Monday, June 22, 2009

Republicans urge Obama to get tougher on Iran

Republicans urge Obama to get tougher on Iran
WASHINGTON (Reuters) - President Barack Obama should take a firm stand to support the street protests that have engulfed Iran since its disputed June 12 presidential election result, U.S. Republican senators said on Sunday.
"He's been timid and passive more than I would like," said Senator Lindsey Graham on ABC's "This Week with George Stephanopoulos" television news program.
"We could be more forceful than we have," Republican Senator Charles Grassley said on CNN's "State of the Union" show.
Their comments came as pro-reform Iranian clerics stepped up criticism of the government in Tehran on Sunday after more than a week of popular defiance against Iran's leadership, including President Mahmoud Ahmadinejad.
The hard-line anti-Western Iranian leader overwhelmingly won last week's election, according to official results, but his main challenger, Mirhossein Mousavi, has accused the government of massive electoral fraud and called on Iranians to protest.
At least 10 people were killed on Saturday in street demonstrations.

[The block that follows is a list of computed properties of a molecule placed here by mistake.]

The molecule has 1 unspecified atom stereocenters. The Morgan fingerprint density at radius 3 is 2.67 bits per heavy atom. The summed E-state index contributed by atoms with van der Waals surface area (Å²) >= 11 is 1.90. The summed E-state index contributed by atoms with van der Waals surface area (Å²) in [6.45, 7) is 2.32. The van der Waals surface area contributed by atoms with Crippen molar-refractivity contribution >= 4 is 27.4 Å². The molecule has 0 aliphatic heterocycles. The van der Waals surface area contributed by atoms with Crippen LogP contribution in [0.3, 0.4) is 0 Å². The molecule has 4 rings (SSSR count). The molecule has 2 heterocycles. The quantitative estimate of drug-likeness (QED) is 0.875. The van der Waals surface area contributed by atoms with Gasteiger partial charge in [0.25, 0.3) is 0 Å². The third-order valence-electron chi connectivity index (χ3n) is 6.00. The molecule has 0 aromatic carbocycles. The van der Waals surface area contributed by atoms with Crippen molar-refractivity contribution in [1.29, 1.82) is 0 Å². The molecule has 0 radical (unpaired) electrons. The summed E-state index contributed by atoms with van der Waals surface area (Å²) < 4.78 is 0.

Obama has walked a fine line in his comments on the election, wanting to avoid being seen as "meddling" in Iranian politics but facing pressure from Republicans to be a more forceful advocate for those protesting the election.
On Saturday, Obama urged Tehran to "stop all violent and unjust actions against its own people" his most forceful comments yet on the Iranian crackdown.
"I would like to see the president be stronger, although I appreciate the comments he made yesterday," Republican Senator John McCain, who lost the 2008 election to Obama, said on CBS' "Face the Nation."
"This is not just an Iran issue, this is an American issue. This is what we are all about," McCain said in reference to the anti-government protests in Iran.
But Democratic senators said too much outward U.S. support for dissenters could undermine them.
"It is very crucial ... that we not have our fingerprints on this, that this be truly inspired by the Iranian people," Senator Dianne Feinstein said on CNN.
Feinstein, who chairs the Senate Intelligence Committee, said she did not know of any U.S. meddling in the Iranian election or in its aftermath.
"To the best of my knowledge there has been no interference with the election. There has been no manipulation of people following the election," she said.
"These questions have been asked as late as this past week of people in the clandestine operations who would know this, in a formal setting, and that is the answer we were given."
Obama, in the forefront of diplomatic efforts to halt an Iranian nuclear program the West fears could produce atomic weapons, recently acknowledged that the United States helped overthrow Iran's elected government in a 1953 coup that installed a pro-U.S. monarchy in power. Continued...
Source: Reuters

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